Meta's Big Vision, H-Commerce, Privacy Not for Sale

Meta's Big Vision, H-Commerce, Privacy Not for Sale

Meta Wants to Own the Next Platform

Meta held its now annual VR event yesterday, featuring the announcement of a $1,500 Meta Quest Pro mixed-reality headset. It's reportedly a big advance but is being greeted with skepticism (here, here) partly because of cost. Yet Meta is clear this headset is for B2B and industry uses. Throughout the keynote presentation, Zuckerberg and company tried to show momentum, touting the size of VR gaming and various technical advances (e.g., avatars with legs). They also talked about bringing VR experiences to other screens (web, mobile) to expand the audience. And there was a Microsoft-Meta partnership announcement to bring Teams, Office and Xbox to VR. But the part not getting attention was a discussion at the end (starting at 1:07) about next-gen computing with "neural interfaces," using a wristband and nerve signals to control the UI. This was interesting stuff and a much bigger vision than pure VR.

Source: Meta Connect

Our take:

  • The metaverse will materialize. But it's not going to be a single platform experience (e.g., Horizon Worlds). It will also take longer than expected.
  • Meta/Facebook doesn't "own" a computing platform like Microsoft, Google and Apple do. Hence its ambition with VR and human interfaces.
  • A next-gen platform is coming, using wearables plus AI assistants. Probably more AR than VR, Meta wants to be the OS.

'H-Commerce' Is Not Omnichannel

The IAB published a new report (reg. form) tracking four 2023 trends it considers "disruptive." They are: "h-commerce" (hybrid shopping), the creator economy (TikTok), the metaverse (as a shopping channel) and privacy. None of these are in fact new, except perhaps the metaverse. The IAB argues h-commerce is not omnichannel but "defined by the fusion of online and offline shopping." Examples include being in a store and buying from the retailer's website, using AR to get a more "tactile" sense of a product when not present and the increasing integration of digital tech into stores. Relying on an earlier IBM study, the IAB also points out the buying journey is now more fragmented and relies on numerous channels. (Tell us something we don't already know.) While tighter integration between online and offline shopping is new (e.g., click and collect, local inventory online) the industry is simply catching up to mostly well established consumer behaviors.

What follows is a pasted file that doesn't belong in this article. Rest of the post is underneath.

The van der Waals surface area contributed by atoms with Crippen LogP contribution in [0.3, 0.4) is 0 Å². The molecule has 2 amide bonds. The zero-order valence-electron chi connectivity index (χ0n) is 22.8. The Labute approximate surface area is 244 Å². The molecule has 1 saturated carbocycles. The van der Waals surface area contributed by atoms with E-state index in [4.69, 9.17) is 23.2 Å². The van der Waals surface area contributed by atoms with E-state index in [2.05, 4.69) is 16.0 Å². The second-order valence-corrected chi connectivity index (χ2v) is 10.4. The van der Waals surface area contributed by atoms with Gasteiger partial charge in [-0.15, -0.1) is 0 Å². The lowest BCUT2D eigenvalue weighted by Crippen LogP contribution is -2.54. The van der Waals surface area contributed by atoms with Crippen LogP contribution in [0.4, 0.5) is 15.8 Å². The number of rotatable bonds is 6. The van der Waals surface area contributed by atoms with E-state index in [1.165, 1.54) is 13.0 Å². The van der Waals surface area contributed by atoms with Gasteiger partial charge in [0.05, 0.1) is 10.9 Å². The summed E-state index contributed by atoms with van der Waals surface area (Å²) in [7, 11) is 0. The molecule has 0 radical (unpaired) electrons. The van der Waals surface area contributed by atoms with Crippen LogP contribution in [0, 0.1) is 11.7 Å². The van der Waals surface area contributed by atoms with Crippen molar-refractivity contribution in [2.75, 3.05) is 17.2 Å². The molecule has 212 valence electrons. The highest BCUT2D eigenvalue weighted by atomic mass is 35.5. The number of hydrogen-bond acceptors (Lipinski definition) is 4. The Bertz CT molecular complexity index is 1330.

Source: IBM multinational survey (n=19,000)

Our take:

  • Consumers had been using the internet to "ROBO" for at least a decade before smartphones helped marketers see that pattern clearly.
  • A valid point about "h-commerce" is: brands/retailers must invest heavily in digital to deliver convenience and consistency across channels.
  • We generally agree that the metaverse will ultimately be a shopping channel (or trigger buying) and digital goods sales will grow significantly.

Privacy Survey: No Discount Worth PII

Consumers want relevant content/ads but they don't want to be monitored. They want some degree of "personalization" from brands/retailers but they value privacy even more. That's evident in a recent survey of 1,500 home, auto, or renters insurance policyholders. The survey found that a majority of Americans would not allow surveillance in exchange for discounts. The survey asked about a variety of scenarios involving home and auto insurance. Privacy won across the board. For example, 68% of respondents wouldn't install an app that tracked driving patterns or location "for any insurance discount amount." That was up 10 points vs. 2021. In addition, "77% of Americans would not install a smart doorbell camera that shares facial recognition data [  ] for any insurance discount amount." That finding also increased by 10% since last year.

Source: Policygenius

Our take:

  • What's striking is that the value exchange for PII is concrete (money), not the softer "relevance" or "personalization."
  • Each time the majority said, "no discount is worth this." It is possible that at specific, higher discount levels (e.g., 50%+) more people would opt-in.
  • Conversely, 30% - 35% would sell PII. Apple opt-ins are 22% - 25%. The industry will have to model/extrapolate from these minority segments.

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